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Abelia Edward Goucher
Are you in search of a low, bushy and compact shrub for a wall or fence line? Abelia Edward Goucher might be just the fit. Best against a warm, exposed wall or fence, this beauty has an arching growth habit with generous flowers and abundant foliage. A winner of the prestigious RHS Award of Garden Merit, this is an interesting Abelia with lovely, trumpet-shaped lilac-pink flowers which grow in heavy masses across its arching branches.
A member of the Caprifoliaceae Family, the Genus Abelia can occur as deciduous or evergreen or as small trees. They have whorled leaves and clusters of flowers occurring as masses. Improvements brought by Abelia Edward Goucher include its compact shrub habit with a bushy appearance and masses of flowers across moderately arching stems. Its leaves are glossy with a bronze tinge when young. The contrast of the lilac-pink flowers with the bronzed new growth creates a beautiful bloom colour presentation. It is named after its initial breeder, Edward Goucher, with the United States Department of Agriculture in 1911.
Hardy to zone H-5 in the UK region (circa minus 15), Abelia Edward Goucher will survive well in most localations across the UK, even in relatively severe winters. Abelia Edward Goucher will grow to 1.5-2.5 metres in height and spread to an ultimate spread of 1.5-2.5 metres. It takes from 10-20 years for this shrub to reach ultimate growth.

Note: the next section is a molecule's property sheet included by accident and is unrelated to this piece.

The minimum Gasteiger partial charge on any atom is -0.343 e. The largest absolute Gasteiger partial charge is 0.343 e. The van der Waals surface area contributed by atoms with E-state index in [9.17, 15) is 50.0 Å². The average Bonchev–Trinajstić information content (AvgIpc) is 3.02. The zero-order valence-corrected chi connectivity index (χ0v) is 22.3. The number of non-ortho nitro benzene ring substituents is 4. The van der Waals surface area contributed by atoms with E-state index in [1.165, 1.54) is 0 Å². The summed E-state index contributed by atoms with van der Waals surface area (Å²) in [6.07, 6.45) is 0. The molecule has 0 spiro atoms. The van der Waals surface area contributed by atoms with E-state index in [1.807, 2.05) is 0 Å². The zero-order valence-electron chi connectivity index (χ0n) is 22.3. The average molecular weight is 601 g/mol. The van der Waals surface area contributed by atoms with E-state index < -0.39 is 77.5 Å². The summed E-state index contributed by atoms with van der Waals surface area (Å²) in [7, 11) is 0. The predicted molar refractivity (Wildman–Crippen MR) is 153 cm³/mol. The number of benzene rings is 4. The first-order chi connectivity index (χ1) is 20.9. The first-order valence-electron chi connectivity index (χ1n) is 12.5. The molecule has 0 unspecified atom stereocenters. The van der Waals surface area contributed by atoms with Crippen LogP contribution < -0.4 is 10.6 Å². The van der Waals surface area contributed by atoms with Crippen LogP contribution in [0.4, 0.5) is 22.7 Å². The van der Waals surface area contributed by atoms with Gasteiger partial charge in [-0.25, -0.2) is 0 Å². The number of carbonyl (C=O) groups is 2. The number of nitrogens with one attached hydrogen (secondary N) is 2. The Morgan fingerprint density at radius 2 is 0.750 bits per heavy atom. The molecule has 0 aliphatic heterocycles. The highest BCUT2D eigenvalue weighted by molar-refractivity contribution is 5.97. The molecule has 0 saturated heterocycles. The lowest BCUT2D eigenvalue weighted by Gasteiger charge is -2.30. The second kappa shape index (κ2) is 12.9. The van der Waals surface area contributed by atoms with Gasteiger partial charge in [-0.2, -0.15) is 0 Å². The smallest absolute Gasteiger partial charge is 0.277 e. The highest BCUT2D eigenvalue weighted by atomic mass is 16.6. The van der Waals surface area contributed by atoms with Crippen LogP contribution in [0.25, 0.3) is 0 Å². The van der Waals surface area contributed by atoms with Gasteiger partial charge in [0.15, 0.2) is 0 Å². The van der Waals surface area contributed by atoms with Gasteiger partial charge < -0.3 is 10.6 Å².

While Abelia Edward Goucher will retain some of its leaves all year, it will drop some as well. The leaves are ovate in shape, glossy and of a dark green colour. They grow to about 5cm in length. This beauty prefers a south or east facing aspect that can be sheltered. They prefer well drained soils that hold moisture well. Suitable textures range from Sand to Chalk to Loam and they prefer a near neutral pH, either slightly acid or slightly alkaline.
Abelias regularly will send new growth low on the plant and will benefit to a moderate level of pruning. Remove dead shoots or those having physical damage in the spring. After flowering, cut back between 1-4 of the flowered stems to the strongest area of the shoot or to the ground.
As you look for a living addition in front of a warm wall or fence, consider Abelia Edward Goucher for its character-filled arching branches and beautifully contrasted and generous flower set.
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